“We’re not even waiting for them to wake up?” “You want to sit here for another thirty-six hours babysitting popsicles? We need to get down there and make sure we have a place to set down. The Eden module flies a little better than a dog in a jetpack, so I want to make sure we have a very wide margin for error.”
“Sure thing.” Delaine walked outside into the corridor and turned back. “Hey, Rayburn.”
“Do you think anyone will ever find us?”
The automated door closed before Halsey could tell him no. Maybe gods did still answer prayers.
The dropship rocked on its landing struts.
Halsey and Delaine watched through the viewscreen as the orange-brown dust settled and gave them their first clear view of the planet. There were tall, wide, coniferous trees spaced hundreds of yards apart. Yellow, egg-shaped cones sprouted from branches high above in nests of feathery, chartreuse leaves. Great, tentacle-like roots tore up the ground around them and joined together like a massive web. Each of the thick roots stood out of the dirt, two feet wide at their narrowest point and ten closest to the trunks.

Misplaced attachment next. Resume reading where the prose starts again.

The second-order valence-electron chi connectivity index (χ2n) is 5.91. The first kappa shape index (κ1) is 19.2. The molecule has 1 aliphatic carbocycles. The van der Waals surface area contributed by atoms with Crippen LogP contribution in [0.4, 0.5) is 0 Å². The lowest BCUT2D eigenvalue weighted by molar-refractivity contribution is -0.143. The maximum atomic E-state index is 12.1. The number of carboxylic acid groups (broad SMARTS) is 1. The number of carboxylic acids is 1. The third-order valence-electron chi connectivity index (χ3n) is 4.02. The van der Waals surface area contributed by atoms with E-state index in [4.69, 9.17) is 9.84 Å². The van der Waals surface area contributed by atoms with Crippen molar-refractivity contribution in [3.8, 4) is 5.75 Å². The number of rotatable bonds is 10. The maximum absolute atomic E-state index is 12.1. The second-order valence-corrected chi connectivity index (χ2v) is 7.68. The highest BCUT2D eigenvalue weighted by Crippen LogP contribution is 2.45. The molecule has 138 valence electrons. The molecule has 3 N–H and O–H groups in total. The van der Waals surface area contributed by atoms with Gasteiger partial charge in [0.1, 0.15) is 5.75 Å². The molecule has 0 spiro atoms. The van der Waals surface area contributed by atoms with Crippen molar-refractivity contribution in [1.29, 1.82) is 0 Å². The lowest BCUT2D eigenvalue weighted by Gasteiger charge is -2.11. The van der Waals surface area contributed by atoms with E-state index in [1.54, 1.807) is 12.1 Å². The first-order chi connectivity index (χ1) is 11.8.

“Well, looks like we have plenty of room to put the Eden down. No way we’re using rovers with those roots though.” Delaine looked over his shoulder at the six-wheeler. “I was really looking forward to something going smoothly.”
Halsey unclipped his harness and laughed softly. “Del, has it occurred to you that being stranded on a deserted planet is things going smoothly?”
“That’s depressing.” Delaine removed his restraints and crawled into the cargo hold with the rover.